“The liberal church and synagogue.” Is he talking about us? It is doubtful that he has us in mind. This sermon wouldn’t rank in the top 10 of “controversial” sermons I’ve delivered. But, for dozens of my friends who are ministers in mainline Christian denominations, this morning’s subject would be taboo, something of which they dare not speak. For them it is a sinister silence. But, it is something that can be spoken here. Our denomination has used the democratic process to vote to adopt no fewer than 10 unequivocally pro-choice resolutions making our denomination one of very few that has been able to articulate a pro-choice position with moral as well as verbal clarity. And I wouldn’t have it be any other way.

There is a sense in which the unspeakable needs to be a part of our lives for our own good. Sometimes you may just need to delete the horrible emails your obnoxious in-law sends you. That is healthy differentiation. It becomes unhealthy when you confuse your elected leaders with your obnoxious relatives. You can delete emails; you can’t delete public policy. Or, to put it another way, your obnoxious in-laws don’t hold your access to health care over your head. The state did pass a law banning insurance companies from covering abortions in their health plans. It is as sick as it is foolish to believe that silence will appease extremists. Silence is just not an option. Silence is death.

Towards the end of Martin Luther King’s ministry he turned his attention away from civil rights in the south and became an outspoken critic of the war in Vietnam. King is venerated today, but we forget how unpopular this move was in his lifetime. In King’s lifetime civil rights for African-Americans moved the discussion of race relations from something that you didn’t mention in polite company to something that was at the forefront of our national conversation. (The popular Kathryn Stockett novel The Help plays with this idea of speaking about what is unspeakable.) King was criticized roundly for taking on the war. Many of his followers deserted him. We forget how unpopular it was for him to speak about the unspeakable when it came to Vietnam. In one of his last sermons at Ebenezer Baptist Church, King said,
I've decided what I'm going to do. I ain't going to kill nobody in Mississippi ... [and] in Vietnam. I ain't going to study war no more. And you know what? I don't care who doesn't like what I say about it. I don't care who criticizes me in an editorial. I don't care what white person or Negro criticizes me. I'm going to stick with the best. On some positions, cowardice asks the question, “is it safe?” Expediency asks the question, “is it politic?” Vanity asks the question, “is it popular?” But conscience asks the question, “is it right?” And there comes a time when a true follower of Jesus Christ must take a stand that's neither safe nor politic nor popular but he must take that stand because it is right.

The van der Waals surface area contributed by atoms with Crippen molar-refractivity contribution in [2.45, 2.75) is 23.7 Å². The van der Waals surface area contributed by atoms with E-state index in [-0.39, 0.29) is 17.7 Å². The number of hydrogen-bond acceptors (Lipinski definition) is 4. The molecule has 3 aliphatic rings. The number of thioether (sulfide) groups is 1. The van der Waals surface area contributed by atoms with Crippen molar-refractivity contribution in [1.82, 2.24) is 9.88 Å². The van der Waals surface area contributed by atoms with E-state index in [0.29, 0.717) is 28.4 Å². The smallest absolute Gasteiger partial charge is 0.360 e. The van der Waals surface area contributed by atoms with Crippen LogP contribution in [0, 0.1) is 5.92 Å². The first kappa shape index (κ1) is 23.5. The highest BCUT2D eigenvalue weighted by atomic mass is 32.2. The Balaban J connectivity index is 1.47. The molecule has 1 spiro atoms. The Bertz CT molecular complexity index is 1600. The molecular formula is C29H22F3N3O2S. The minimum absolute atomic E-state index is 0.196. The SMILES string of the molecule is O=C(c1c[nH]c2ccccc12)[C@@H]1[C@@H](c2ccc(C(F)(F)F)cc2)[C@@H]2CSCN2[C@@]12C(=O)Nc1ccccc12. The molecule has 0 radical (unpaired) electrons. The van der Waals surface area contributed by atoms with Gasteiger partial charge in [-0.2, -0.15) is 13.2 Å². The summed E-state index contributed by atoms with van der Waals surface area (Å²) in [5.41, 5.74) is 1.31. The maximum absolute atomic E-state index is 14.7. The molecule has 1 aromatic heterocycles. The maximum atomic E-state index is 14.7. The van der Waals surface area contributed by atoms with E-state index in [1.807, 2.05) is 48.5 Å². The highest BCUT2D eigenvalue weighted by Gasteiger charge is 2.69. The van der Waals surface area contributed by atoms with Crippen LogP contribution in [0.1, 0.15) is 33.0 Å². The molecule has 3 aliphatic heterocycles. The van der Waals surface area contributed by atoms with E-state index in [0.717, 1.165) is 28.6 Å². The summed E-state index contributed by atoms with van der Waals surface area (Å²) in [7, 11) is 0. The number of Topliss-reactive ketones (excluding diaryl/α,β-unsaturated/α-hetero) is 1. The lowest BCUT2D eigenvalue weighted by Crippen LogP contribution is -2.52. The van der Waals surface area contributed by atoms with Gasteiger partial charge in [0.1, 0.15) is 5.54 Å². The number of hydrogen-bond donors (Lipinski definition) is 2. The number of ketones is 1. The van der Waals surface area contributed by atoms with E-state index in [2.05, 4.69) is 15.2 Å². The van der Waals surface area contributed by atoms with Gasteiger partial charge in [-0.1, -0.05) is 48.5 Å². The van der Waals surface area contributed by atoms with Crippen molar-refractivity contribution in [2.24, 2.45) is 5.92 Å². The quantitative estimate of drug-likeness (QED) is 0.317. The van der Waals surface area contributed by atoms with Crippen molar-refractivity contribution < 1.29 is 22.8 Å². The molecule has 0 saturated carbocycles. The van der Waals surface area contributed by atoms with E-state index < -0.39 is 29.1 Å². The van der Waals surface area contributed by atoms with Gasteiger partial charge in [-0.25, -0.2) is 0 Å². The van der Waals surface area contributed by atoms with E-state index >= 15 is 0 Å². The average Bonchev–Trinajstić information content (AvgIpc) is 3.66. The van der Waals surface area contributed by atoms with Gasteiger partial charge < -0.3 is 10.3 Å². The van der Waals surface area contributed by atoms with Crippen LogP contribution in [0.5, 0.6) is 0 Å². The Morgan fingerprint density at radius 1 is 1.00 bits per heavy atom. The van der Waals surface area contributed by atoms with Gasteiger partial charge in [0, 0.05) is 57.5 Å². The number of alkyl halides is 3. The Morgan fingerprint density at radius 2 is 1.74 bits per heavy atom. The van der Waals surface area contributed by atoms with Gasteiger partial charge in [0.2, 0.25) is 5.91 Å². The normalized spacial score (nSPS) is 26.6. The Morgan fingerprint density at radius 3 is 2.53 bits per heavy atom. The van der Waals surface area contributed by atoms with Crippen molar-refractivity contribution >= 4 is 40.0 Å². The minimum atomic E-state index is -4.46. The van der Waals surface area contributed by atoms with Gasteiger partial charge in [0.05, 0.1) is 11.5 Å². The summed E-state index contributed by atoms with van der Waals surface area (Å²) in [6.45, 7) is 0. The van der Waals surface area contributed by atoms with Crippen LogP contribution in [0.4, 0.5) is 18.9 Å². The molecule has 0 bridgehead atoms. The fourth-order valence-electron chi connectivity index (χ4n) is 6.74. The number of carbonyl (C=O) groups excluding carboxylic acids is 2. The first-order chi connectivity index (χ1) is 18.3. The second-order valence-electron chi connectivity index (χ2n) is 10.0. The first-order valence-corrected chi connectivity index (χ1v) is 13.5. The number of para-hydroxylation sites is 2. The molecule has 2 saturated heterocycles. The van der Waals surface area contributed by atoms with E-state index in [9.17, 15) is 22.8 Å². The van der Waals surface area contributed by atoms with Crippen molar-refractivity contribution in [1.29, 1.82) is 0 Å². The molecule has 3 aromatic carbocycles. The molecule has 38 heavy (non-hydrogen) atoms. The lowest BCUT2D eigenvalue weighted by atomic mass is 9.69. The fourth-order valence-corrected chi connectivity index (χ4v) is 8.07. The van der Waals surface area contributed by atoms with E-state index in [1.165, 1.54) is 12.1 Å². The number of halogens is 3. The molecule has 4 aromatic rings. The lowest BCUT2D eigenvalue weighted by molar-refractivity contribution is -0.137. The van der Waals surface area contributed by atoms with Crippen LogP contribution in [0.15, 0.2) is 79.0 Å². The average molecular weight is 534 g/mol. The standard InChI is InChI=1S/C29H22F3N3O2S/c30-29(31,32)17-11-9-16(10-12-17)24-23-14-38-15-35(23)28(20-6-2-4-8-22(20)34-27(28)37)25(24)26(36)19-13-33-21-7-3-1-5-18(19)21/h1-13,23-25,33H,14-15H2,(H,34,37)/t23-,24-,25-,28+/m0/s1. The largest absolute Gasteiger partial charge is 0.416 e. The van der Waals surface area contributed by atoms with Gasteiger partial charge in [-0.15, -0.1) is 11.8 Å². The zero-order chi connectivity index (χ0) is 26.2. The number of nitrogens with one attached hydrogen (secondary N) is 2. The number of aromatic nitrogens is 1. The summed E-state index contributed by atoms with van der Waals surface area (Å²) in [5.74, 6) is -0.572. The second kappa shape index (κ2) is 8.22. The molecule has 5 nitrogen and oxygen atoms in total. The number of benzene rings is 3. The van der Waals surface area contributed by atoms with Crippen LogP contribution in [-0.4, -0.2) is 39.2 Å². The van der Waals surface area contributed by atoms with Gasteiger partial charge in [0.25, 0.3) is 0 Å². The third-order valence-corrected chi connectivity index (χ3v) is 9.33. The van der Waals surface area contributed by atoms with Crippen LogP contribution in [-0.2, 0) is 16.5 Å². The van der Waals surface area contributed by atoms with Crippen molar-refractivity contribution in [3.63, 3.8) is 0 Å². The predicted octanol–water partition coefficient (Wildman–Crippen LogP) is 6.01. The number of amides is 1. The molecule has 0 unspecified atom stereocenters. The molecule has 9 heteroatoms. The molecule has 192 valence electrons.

That of which I speak is not easy or comfortable or safe. Safety and the comfort are seductive illusions. Hedges would say that they are “temptations” that lead us to betray our principles. Anything that feels safe and comforting to us was won with sacrifice and dangerous effort. Our church, a place of welcome and comfort, was formed by heretics who faced banishment, imprisonment, and even death to create a free religious community. The freedom of speech, the freedom of assembly and petition, the freedom of the press, artistic freedoms, and the freedom of the ballot: none of these were easily won. None of these freedoms were thought to be safe.

Speak out! Challenge the unspeakable silences of those who would say "that's not something we can talk about" or "we can't go there." Speak out! Say out loud: "We need to go there." "That is something we need to talk about." Go forth and speak your conscience with bravest fire.